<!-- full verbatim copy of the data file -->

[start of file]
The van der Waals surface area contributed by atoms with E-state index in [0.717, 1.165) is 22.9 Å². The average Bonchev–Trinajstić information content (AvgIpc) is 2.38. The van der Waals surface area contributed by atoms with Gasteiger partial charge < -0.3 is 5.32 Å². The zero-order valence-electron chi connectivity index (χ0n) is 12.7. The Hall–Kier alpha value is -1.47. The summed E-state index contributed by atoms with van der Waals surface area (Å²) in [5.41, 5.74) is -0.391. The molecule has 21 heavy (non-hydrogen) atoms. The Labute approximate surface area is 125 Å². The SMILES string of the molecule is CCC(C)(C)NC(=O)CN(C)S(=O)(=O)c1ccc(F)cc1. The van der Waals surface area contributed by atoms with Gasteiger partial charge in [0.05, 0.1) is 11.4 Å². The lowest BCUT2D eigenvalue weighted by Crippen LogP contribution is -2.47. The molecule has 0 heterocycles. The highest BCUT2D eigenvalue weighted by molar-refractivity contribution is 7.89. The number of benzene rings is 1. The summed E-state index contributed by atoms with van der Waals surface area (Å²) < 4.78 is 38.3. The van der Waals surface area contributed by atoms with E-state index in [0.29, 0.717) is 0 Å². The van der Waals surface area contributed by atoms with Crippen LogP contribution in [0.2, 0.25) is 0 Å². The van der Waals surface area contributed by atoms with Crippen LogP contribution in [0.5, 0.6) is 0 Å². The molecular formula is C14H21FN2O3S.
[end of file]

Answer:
The van der Waals surface area contributed by atoms with E-state index in [0.717, 1.165) is 22.9 Å². The average Bonchev–Trinajstić information content (AvgIpc) is 2.38. The van der Waals surface area contributed by atoms with Gasteiger partial charge < -0.3 is 5.32 Å². The zero-order valence-electron chi connectivity index (χ0n) is 12.7. The Hall–Kier alpha value is -1.47. The summed E-state index contributed by atoms with van der Waals surface area (Å²) in [5.41, 5.74) is -0.391. The molecule has 21 heavy (non-hydrogen) atoms. The Labute approximate surface area is 125 Å². The SMILES string of the molecule is CCC(C)(C)NC(=O)CN(C)S(=O)(=O)c1ccc(F)cc1. The van der Waals surface area contributed by atoms with Gasteiger partial charge in [0.05, 0.1) is 11.4 Å². The lowest BCUT2D eigenvalue weighted by Crippen LogP contribution is -2.47. The molecule has 0 heterocycles. The highest BCUT2D eigenvalue weighted by molar-refractivity contribution is 7.89. The number of benzene rings is 1. The summed E-state index contributed by atoms with van der Waals surface area (Å²) < 4.78 is 38.3. The van der Waals surface area contributed by atoms with E-state index in [0.29, 0.717) is 0 Å². The van der Waals surface area contributed by atoms with Crippen LogP contribution in [0.2, 0.25) is 0 Å². The van der Waals surface area contributed by atoms with Crippen LogP contribution in [0.5, 0.6) is 0 Å². The molecular formula is C14H21FN2O3S.